As far as any thing called Christianity can be ably descanted upon, they are two well-written documents. The preamble to the Declaration is good, because it applies alike to the weakest or persecuted party in all affairs of religion. The principle of religious persecution is ever the same in all religions and in all men. It is the evil part of human nature. The first Christians were called Atheists by the Pagans; the first Protestants were called Atheists by the Catholics; the Unitarians by the Protestants; the Deists by the Unitarians; and the Materialists by the Deists. Under this view and explanation, I insert the whole preamble. •

“ When we consider the misrepresentations of the Catholic religion, which are so industriously and widely propagated in this country, we are filled with astonishment. But our astonishment 'subsides, when we call to mind, that the character of Christ, was himself misrepresented : he was charged with blasphemy, with breaking the sabbath, and with forbidding tribute to be paid to Cæsar:*-bat the apostles and disciples of Christ were misrepresented,--they were charged with speaking blasphemous words against Moses and against God, with exciting sedition, and with many other grievous offences entirely devoid of proof, 7 and that misrepresentation was the general lot of Christians in the first ages of the church. The primitive Christians were first calumniated and held up to public contempt, and then persecuted and deprived, not only of their civil rights and privileges, but of their property, and even of their very lives. They were charged with idolatry, with horrid cruelties, and other flagiticus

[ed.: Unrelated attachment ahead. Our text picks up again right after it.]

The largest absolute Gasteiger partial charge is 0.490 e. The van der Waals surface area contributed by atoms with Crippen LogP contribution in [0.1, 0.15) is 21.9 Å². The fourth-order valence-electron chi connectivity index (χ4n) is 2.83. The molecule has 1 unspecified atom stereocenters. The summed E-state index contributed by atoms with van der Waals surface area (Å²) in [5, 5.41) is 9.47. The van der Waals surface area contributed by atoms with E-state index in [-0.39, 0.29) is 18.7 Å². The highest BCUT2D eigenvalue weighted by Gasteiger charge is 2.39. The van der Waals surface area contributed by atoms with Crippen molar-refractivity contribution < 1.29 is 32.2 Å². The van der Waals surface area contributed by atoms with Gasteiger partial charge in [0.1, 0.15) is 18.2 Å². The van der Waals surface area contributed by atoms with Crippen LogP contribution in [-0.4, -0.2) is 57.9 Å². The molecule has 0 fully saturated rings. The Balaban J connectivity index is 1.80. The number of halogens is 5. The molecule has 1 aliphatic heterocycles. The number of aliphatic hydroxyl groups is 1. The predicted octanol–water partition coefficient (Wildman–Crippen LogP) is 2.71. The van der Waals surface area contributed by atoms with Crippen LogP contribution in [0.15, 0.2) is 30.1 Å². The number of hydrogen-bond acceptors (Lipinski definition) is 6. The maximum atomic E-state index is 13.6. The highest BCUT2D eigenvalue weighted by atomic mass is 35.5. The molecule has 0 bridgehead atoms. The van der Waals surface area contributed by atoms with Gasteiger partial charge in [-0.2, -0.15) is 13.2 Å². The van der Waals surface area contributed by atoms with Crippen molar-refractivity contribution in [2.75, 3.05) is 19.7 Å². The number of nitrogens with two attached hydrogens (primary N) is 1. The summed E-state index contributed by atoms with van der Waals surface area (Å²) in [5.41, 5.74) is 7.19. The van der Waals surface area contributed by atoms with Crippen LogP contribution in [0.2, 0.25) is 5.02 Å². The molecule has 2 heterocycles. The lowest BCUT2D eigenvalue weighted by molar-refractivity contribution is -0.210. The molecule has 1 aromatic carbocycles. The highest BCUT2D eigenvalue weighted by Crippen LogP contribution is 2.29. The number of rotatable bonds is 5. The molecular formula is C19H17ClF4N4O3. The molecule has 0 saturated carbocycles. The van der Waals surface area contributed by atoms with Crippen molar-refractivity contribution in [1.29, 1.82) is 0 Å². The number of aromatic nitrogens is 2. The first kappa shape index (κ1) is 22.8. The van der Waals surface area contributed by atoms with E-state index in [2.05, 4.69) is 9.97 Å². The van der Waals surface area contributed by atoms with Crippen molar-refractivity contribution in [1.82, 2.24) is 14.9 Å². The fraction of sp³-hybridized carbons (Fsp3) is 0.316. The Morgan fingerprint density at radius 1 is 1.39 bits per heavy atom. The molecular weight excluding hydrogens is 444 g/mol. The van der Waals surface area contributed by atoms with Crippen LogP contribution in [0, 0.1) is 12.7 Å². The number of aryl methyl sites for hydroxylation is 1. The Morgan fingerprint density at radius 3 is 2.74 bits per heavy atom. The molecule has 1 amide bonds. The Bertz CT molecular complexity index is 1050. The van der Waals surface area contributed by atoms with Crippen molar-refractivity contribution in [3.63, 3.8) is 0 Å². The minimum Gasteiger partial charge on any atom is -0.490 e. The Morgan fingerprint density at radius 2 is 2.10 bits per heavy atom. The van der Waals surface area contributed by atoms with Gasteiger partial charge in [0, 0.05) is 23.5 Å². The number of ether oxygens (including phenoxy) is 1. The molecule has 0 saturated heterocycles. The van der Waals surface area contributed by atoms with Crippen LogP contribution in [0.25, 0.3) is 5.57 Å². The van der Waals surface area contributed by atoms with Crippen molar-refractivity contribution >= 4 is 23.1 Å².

Matt. xxvi. 65. Mark ii, 22. John ix. 16. Luke xxii. 2. + Acts vi. 11. xxiv, 5.

xxy. 7.

Printed and Published by R. Carlile, 62, Fleet Street.